To help ensure a skilled workforce of the future, organizations can partner with local high schools and colleges to redefine the perception of the industry and introduce students to the required technical skills before they enter the workforce.
While many organizations are already taking the steps to familiarize students with the sector, there is still work to be done. In 2017, only 24 percent of Americans3 felt their local school system provided students with information about a career in manufacturing. Companies may benefit from presentations at job fairs or providing internship and apprenticeship opportunities to help dispel myths about the manufacturing industry. These programs offer hands-on experience without the full commitment of employment. Students get a better idea of what the job entails, while employers can identify strong job candidates.
Investing time and resources into educating students is important now, as individuals in the post-millennial generation (born from 1997 and on) are approaching the ages of 16 to 20 and are beginning to make career decisions.2
Reaching untapped populations
As organizations rebuild their workplace culture around professional development and training initiatives, manufacturing leaders can also address the current skills gap by turning to untapped populations such as refugees, immigrants or other non-traditional work pools. For example, Nehemiah Manufacturers creates new opportunities for individuals from disadvantaged communities by providing hands-on training in technical manufacturing and leaderships skills, leading them to build a sustainable career while supporting job fulfillment.
Other innovative recruitment initiatives include: Baltimore’s Second Chance, which trains individuals with criminal records and helps connect them with manufacturing jobs that work with deconstructed building materials; Detroit Kitchen Connect helps food manufacturers from refugee and immigrant communities get their products to market; the Jane Addams Resource Center in Chicago provides CNC, welding, and press brake training to low-income adults looking for employment; and Seattle Sewn provides training and job placement services for the apparel manufacturing sector.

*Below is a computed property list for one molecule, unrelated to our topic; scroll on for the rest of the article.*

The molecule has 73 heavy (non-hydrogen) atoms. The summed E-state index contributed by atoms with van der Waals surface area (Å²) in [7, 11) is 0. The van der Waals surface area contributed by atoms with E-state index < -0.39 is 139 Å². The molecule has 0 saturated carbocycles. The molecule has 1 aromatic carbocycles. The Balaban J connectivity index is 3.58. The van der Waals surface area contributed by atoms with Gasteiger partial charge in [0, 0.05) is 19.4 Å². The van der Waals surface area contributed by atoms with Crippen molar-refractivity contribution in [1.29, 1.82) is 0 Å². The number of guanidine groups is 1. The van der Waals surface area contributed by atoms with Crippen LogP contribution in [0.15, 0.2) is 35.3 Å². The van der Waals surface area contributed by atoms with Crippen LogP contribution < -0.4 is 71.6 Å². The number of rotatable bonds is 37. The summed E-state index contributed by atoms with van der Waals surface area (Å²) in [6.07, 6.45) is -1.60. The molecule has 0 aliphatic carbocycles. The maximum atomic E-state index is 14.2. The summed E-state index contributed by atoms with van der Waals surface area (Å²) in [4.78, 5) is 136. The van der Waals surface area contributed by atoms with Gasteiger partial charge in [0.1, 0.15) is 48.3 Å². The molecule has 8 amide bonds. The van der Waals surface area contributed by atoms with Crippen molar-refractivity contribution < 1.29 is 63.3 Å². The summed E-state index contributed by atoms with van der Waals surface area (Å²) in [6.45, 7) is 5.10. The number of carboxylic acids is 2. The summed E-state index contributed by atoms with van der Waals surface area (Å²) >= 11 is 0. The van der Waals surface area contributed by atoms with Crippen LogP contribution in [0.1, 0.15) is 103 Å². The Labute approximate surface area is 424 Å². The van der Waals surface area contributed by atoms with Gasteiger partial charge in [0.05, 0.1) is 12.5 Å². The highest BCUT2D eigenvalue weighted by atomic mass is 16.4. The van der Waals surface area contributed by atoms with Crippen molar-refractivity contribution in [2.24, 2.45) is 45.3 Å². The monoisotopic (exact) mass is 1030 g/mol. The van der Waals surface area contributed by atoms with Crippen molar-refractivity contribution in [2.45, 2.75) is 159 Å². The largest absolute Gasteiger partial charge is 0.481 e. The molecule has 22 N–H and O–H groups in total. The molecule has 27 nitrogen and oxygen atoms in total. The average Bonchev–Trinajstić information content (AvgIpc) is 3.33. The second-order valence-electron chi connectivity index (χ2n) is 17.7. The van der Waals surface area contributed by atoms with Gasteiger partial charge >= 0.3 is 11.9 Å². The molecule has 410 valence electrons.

The future success of manufacturing depends on a renewed commitment to the workforce. Whether it’s leveraging current employees and soon-to-be retirees, familiarizing students in the classroom with manufacturing industry opportunities or tapping into a non-traditional workforce, keeping up with the momentum of today’s industry begins with empowering and enabling all levels of the workforce.
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About the author:
John is an Executive Vice President and head of the Southwest Middle Market Region for Global Commercial Banking (GCB) at Bank of America Merrill Lynch. Based in Dallas, John leads a team of banking professionals who work to deliver integrated financial solutions to mid-sized companies and institutions in Arkansas, Colorado, Kansas, Louisiana, Missouri, Nebraska, New Mexico, Oklahoma, South Dakota and Texas. www.bofaml.com
2 Pew Research Center, 2018